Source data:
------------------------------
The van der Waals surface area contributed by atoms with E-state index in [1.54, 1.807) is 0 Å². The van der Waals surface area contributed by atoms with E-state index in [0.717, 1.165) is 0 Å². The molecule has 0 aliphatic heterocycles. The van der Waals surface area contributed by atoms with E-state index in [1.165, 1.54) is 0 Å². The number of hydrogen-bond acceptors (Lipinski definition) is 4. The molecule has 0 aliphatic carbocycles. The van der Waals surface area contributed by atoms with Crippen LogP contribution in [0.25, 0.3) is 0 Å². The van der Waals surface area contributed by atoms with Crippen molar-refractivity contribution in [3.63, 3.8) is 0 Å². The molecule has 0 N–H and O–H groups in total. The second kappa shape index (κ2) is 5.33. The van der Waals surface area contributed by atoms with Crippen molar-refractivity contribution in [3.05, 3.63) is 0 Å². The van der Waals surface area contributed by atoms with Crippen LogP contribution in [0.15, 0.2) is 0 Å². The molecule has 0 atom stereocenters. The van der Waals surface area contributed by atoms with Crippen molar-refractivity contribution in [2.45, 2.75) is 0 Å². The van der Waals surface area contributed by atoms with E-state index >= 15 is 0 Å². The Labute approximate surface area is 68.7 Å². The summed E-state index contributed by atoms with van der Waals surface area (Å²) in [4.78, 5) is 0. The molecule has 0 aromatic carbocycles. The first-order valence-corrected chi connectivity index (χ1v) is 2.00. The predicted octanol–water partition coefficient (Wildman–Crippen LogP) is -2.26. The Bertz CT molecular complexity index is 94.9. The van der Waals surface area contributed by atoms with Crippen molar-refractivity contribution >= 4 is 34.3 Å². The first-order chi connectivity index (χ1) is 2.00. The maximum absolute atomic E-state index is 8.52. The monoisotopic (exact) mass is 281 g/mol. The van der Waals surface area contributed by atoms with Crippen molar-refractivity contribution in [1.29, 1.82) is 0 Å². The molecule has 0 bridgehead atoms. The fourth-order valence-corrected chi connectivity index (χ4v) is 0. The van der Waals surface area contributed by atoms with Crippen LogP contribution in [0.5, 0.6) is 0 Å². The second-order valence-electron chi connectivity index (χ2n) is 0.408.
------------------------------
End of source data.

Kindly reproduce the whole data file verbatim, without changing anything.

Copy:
The van der Waals surface area contributed by atoms with E-state index in [1.54, 1.807) is 0 Å². The van der Waals surface area contributed by atoms with E-state index in [0.717, 1.165) is 0 Å². The molecule has 0 aliphatic heterocycles. The van der Waals surface area contributed by atoms with E-state index in [1.165, 1.54) is 0 Å². The number of hydrogen-bond acceptors (Lipinski definition) is 4. The molecule has 0 aliphatic carbocycles. The van der Waals surface area contributed by atoms with Crippen LogP contribution in [0.25, 0.3) is 0 Å². The van der Waals surface area contributed by atoms with Crippen molar-refractivity contribution in [3.63, 3.8) is 0 Å². The molecule has 0 N–H and O–H groups in total. The second kappa shape index (κ2) is 5.33. The van der Waals surface area contributed by atoms with Crippen molar-refractivity contribution in [3.05, 3.63) is 0 Å². The van der Waals surface area contributed by atoms with Crippen LogP contribution in [0.15, 0.2) is 0 Å². The molecule has 0 atom stereocenters. The van der Waals surface area contributed by atoms with Crippen molar-refractivity contribution in [2.45, 2.75) is 0 Å². The van der Waals surface area contributed by atoms with E-state index >= 15 is 0 Å². The Labute approximate surface area is 68.7 Å². The summed E-state index contributed by atoms with van der Waals surface area (Å²) in [4.78, 5) is 0. The molecule has 0 aromatic carbocycles. The first-order valence-corrected chi connectivity index (χ1v) is 2.00. The predicted octanol–water partition coefficient (Wildman–Crippen LogP) is -2.26. The Bertz CT molecular complexity index is 94.9. The van der Waals surface area contributed by atoms with Crippen molar-refractivity contribution >= 4 is 34.3 Å². The first-order chi connectivity index (χ1) is 2.00. The maximum absolute atomic E-state index is 8.52. The monoisotopic (exact) mass is 281 g/mol. The van der Waals surface area contributed by atoms with Crippen molar-refractivity contribution in [1.29, 1.82) is 0 Å². The molecule has 0 bridgehead atoms. The fourth-order valence-corrected chi connectivity index (χ4v) is 0. The van der Waals surface area contributed by atoms with Crippen LogP contribution in [0.5, 0.6) is 0 Å². The second-order valence-electron chi connectivity index (χ2n) is 0.408.